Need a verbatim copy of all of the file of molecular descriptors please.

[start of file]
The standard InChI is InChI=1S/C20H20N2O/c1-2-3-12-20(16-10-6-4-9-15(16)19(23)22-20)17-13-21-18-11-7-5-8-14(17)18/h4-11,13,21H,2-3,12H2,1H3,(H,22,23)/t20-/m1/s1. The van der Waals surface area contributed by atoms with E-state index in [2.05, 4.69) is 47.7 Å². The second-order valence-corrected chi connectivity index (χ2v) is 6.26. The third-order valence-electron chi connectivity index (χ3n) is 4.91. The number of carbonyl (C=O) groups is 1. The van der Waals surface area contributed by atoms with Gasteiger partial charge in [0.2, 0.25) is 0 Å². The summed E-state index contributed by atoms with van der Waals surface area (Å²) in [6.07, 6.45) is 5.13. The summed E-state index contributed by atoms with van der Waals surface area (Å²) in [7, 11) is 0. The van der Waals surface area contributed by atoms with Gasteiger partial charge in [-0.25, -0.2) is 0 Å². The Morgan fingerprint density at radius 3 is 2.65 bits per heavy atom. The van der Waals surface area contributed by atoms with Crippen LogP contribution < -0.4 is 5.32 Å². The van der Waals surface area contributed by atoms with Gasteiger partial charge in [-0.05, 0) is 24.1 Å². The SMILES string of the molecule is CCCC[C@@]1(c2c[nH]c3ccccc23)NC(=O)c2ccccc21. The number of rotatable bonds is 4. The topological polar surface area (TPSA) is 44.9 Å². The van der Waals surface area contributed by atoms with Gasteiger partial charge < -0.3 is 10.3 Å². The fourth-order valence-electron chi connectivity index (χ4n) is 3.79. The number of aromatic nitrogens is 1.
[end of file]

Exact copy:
The standard InChI is InChI=1S/C20H20N2O/c1-2-3-12-20(16-10-6-4-9-15(16)19(23)22-20)17-13-21-18-11-7-5-8-14(17)18/h4-11,13,21H,2-3,12H2,1H3,(H,22,23)/t20-/m1/s1. The van der Waals surface area contributed by atoms with E-state index in [2.05, 4.69) is 47.7 Å². The second-order valence-corrected chi connectivity index (χ2v) is 6.26. The third-order valence-electron chi connectivity index (χ3n) is 4.91. The number of carbonyl (C=O) groups is 1. The van der Waals surface area contributed by atoms with Gasteiger partial charge in [0.2, 0.25) is 0 Å². The summed E-state index contributed by atoms with van der Waals surface area (Å²) in [6.07, 6.45) is 5.13. The summed E-state index contributed by atoms with van der Waals surface area (Å²) in [7, 11) is 0. The van der Waals surface area contributed by atoms with Gasteiger partial charge in [-0.25, -0.2) is 0 Å². The Morgan fingerprint density at radius 3 is 2.65 bits per heavy atom. The van der Waals surface area contributed by atoms with Crippen LogP contribution < -0.4 is 5.32 Å². The van der Waals surface area contributed by atoms with Gasteiger partial charge in [-0.05, 0) is 24.1 Å². The SMILES string of the molecule is CCCC[C@@]1(c2c[nH]c3ccccc23)NC(=O)c2ccccc21. The number of rotatable bonds is 4. The topological polar surface area (TPSA) is 44.9 Å². The van der Waals surface area contributed by atoms with Gasteiger partial charge < -0.3 is 10.3 Å². The fourth-order valence-electron chi connectivity index (χ4n) is 3.79. The number of aromatic nitrogens is 1.